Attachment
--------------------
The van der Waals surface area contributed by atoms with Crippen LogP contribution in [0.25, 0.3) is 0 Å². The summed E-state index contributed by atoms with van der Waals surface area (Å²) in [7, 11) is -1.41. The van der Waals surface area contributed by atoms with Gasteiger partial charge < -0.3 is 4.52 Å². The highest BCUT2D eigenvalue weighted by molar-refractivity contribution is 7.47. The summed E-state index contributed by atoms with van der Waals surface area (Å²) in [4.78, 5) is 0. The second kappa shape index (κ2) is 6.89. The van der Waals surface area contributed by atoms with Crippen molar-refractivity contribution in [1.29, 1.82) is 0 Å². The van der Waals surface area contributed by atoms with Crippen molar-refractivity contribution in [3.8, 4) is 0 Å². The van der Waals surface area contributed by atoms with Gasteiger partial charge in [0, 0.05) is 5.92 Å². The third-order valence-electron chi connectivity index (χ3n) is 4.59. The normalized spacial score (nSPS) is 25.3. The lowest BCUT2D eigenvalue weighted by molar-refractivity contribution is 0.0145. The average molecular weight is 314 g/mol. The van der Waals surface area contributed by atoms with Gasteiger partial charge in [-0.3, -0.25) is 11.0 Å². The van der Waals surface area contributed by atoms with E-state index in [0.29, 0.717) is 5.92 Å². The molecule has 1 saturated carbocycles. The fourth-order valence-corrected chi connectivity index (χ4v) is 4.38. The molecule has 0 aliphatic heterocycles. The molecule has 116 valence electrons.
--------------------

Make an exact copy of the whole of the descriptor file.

The van der Waals surface area contributed by atoms with Crippen LogP contribution in [0.25, 0.3) is 0 Å². The summed E-state index contributed by atoms with van der Waals surface area (Å²) in [7, 11) is -1.41. The van der Waals surface area contributed by atoms with Gasteiger partial charge < -0.3 is 4.52 Å². The highest BCUT2D eigenvalue weighted by molar-refractivity contribution is 7.47. The summed E-state index contributed by atoms with van der Waals surface area (Å²) in [4.78, 5) is 0. The second kappa shape index (κ2) is 6.89. The van der Waals surface area contributed by atoms with Crippen molar-refractivity contribution in [1.29, 1.82) is 0 Å². The van der Waals surface area contributed by atoms with Crippen molar-refractivity contribution in [3.8, 4) is 0 Å². The van der Waals surface area contributed by atoms with Gasteiger partial charge in [0, 0.05) is 5.92 Å². The third-order valence-electron chi connectivity index (χ3n) is 4.59. The normalized spacial score (nSPS) is 25.3. The lowest BCUT2D eigenvalue weighted by molar-refractivity contribution is 0.0145. The average molecular weight is 314 g/mol. The van der Waals surface area contributed by atoms with Gasteiger partial charge in [-0.3, -0.25) is 11.0 Å². The van der Waals surface area contributed by atoms with E-state index in [0.29, 0.717) is 5.92 Å². The molecule has 1 saturated carbocycles. The fourth-order valence-corrected chi connectivity index (χ4v) is 4.38. The molecule has 0 aliphatic heterocycles. The molecule has 116 valence electrons.